Welcome to AmpStamp 1.5! From proto punk and college rock, to rockabilly and psychedelia, we think you’re going to find endless inspiration from playing and tinkering. Here are some new and revised presets, with better accuracy, and more control over your tone.
Proto punks. The godfathers of punk. The Stooges. We stumbled upon James Williamson’s lacerating tone from Raw Power, and we think you’ll agree, this tone cuts like a knife. Harnessing the unique sound of mixing elements of Vox and Marshall gear, Williamson found the perfect match to Iggy’s intense delivery. The only requirement is that you play it loud.
By the time R.E.M. recorded their album Monster, they were looking for a new sound. Something harder, rockier, and faster paced. Guitarist Peter Buck found that in a small 2×12 combo known for its grit and particular voicing for guitar. Armed with only that amplifier, Buck would record instant classics, making use of the raw tone of the amplifier at full volume, as well as the novel vibrato channel.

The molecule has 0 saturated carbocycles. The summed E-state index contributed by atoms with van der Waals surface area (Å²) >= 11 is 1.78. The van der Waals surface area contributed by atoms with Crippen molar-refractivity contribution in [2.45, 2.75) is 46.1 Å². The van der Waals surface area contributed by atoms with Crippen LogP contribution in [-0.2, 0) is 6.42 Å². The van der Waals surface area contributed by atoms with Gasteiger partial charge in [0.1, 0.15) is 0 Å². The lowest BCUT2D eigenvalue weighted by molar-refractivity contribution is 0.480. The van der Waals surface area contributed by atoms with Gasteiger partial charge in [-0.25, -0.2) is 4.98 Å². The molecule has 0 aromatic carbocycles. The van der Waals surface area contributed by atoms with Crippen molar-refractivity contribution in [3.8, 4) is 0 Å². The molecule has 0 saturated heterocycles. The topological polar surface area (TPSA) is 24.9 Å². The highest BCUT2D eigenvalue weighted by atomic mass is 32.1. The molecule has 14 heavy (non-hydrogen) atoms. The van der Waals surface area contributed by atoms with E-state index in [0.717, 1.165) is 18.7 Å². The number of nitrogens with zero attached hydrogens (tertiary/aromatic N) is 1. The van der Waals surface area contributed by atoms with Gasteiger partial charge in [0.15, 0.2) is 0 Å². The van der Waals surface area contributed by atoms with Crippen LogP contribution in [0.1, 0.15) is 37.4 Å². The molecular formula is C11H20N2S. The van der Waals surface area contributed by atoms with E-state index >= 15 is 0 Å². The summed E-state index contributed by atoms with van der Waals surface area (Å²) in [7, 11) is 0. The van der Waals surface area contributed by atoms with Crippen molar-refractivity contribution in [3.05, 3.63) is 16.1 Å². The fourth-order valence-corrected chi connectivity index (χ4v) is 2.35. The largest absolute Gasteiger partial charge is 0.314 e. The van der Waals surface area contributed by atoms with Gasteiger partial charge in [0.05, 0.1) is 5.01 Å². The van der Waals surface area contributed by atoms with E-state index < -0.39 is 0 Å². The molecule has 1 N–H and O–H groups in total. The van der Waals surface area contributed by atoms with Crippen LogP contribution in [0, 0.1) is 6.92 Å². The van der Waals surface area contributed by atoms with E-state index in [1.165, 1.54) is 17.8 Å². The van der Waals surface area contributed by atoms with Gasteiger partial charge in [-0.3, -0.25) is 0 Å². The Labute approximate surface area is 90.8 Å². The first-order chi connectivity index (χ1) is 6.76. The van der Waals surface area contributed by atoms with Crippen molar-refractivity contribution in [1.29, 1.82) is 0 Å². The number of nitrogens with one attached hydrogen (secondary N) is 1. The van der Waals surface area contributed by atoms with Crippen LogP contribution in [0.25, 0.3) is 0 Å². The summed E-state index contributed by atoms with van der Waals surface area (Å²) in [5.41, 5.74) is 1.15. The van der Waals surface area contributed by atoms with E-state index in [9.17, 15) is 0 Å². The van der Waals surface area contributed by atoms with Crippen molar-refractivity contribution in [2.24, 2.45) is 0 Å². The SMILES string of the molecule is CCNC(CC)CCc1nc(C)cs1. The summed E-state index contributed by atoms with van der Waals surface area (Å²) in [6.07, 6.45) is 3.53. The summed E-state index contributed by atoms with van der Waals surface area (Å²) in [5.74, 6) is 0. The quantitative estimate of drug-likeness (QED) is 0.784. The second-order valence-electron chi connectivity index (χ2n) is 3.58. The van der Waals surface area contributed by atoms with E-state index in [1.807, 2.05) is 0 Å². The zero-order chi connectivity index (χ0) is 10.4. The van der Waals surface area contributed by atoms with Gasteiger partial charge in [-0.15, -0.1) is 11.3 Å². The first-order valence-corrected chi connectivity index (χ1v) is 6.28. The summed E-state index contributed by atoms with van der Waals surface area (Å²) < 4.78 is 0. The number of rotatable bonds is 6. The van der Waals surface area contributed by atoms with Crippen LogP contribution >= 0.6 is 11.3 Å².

Take a second to play this slapback tape delay and relive some of the finest moments recorded at Sun Studio. From Jerry Lee Lewis and Elvis, to Johnny Cash, there’s a reason why musicians were clamoring for this new sound. Take what you can from it, and reinvent rock n’ roll once again.
While recording their album Disraeli Gears, Cream, and specifically Eric Clapton, would truly push what a guitar could do in pop music. Taking cues from seasoned blues players, Clapton effortlessly weaved inspired lead lines into simple song structures that served as platforms for improvisation during their live shows. But what was even more interesting was that sound he was putting to tape. A guitar had never quite sounded like that, and hasn’t since, until now.
Locked away from the rest of the world, living in hiding, living in excess. This was life for one of the most popular rock bands in history. Though the days may have blended into nights, interrupted by breakfast boats on the Italian Riviera, music happened. It needed to happen. It had to happen. And with a simple amplifier, a modest 2×12 combo, good times were rolling. Updated with speaker Color controls, for a darker, rounder tone, and Early Reflections to capture the sound of the studio.
Updated with a different amplifier and cabinet, and an improved, more accurate PH100 Phaser algorithm. As soon as you strike the first three notes of the Anthem, we think you’ll find that it can’t get any closer unless you happen to have the exact guitar that Hendrix used during performance. For the moment, this is one of rock’s all time greatest tones now available anywhere, anytime. Enjoy!